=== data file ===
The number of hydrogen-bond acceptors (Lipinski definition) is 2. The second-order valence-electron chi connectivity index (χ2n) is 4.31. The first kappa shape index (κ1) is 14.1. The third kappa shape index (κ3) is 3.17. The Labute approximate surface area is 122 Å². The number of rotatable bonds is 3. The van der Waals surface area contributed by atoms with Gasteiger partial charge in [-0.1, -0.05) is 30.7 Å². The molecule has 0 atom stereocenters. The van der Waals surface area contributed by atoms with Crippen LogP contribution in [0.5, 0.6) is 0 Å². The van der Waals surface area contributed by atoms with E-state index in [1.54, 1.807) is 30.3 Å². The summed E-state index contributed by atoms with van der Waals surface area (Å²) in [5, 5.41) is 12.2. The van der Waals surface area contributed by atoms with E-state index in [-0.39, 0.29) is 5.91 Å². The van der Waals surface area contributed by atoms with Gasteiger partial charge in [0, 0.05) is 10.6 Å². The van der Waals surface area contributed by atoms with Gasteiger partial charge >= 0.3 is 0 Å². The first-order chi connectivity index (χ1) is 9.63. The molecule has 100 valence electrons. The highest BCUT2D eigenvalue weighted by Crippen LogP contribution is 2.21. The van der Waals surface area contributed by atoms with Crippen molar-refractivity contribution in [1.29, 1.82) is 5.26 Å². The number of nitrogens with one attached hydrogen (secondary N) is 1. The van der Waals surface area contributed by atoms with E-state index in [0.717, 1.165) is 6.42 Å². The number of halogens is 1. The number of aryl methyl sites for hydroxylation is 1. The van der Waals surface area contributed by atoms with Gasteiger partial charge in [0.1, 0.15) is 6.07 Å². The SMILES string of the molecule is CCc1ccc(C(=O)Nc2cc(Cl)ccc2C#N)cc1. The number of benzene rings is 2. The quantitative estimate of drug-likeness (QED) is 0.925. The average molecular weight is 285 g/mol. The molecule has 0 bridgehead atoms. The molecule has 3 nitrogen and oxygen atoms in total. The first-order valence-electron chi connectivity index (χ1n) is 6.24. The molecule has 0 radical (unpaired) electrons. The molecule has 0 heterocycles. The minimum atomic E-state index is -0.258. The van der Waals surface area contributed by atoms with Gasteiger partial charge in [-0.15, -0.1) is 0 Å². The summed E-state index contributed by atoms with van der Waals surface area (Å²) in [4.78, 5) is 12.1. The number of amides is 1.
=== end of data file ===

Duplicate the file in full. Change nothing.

The number of hydrogen-bond acceptors (Lipinski definition) is 2. The second-order valence-electron chi connectivity index (χ2n) is 4.31. The first kappa shape index (κ1) is 14.1. The third kappa shape index (κ3) is 3.17. The Labute approximate surface area is 122 Å². The number of rotatable bonds is 3. The van der Waals surface area contributed by atoms with Gasteiger partial charge in [-0.1, -0.05) is 30.7 Å². The molecule has 0 atom stereocenters. The van der Waals surface area contributed by atoms with Crippen LogP contribution in [0.5, 0.6) is 0 Å². The van der Waals surface area contributed by atoms with E-state index in [1.54, 1.807) is 30.3 Å². The summed E-state index contributed by atoms with van der Waals surface area (Å²) in [5, 5.41) is 12.2. The van der Waals surface area contributed by atoms with E-state index in [-0.39, 0.29) is 5.91 Å². The van der Waals surface area contributed by atoms with Gasteiger partial charge in [0, 0.05) is 10.6 Å². The van der Waals surface area contributed by atoms with Gasteiger partial charge >= 0.3 is 0 Å². The first-order chi connectivity index (χ1) is 9.63. The molecule has 100 valence electrons. The highest BCUT2D eigenvalue weighted by Crippen LogP contribution is 2.21. The van der Waals surface area contributed by atoms with Crippen molar-refractivity contribution in [1.29, 1.82) is 5.26 Å². The number of nitrogens with one attached hydrogen (secondary N) is 1. The van der Waals surface area contributed by atoms with E-state index in [0.717, 1.165) is 6.42 Å². The number of halogens is 1. The number of aryl methyl sites for hydroxylation is 1. The van der Waals surface area contributed by atoms with Gasteiger partial charge in [0.1, 0.15) is 6.07 Å². The SMILES string of the molecule is CCc1ccc(C(=O)Nc2cc(Cl)ccc2C#N)cc1. The number of benzene rings is 2. The quantitative estimate of drug-likeness (QED) is 0.925. The average molecular weight is 285 g/mol. The molecule has 0 bridgehead atoms. The molecule has 3 nitrogen and oxygen atoms in total. The first-order valence-electron chi connectivity index (χ1n) is 6.24. The molecule has 0 radical (unpaired) electrons. The molecule has 0 heterocycles. The minimum atomic E-state index is -0.258. The van der Waals surface area contributed by atoms with Gasteiger partial charge in [-0.15, -0.1) is 0 Å². The summed E-state index contributed by atoms with van der Waals surface area (Å²) in [4.78, 5) is 12.1. The number of amides is 1.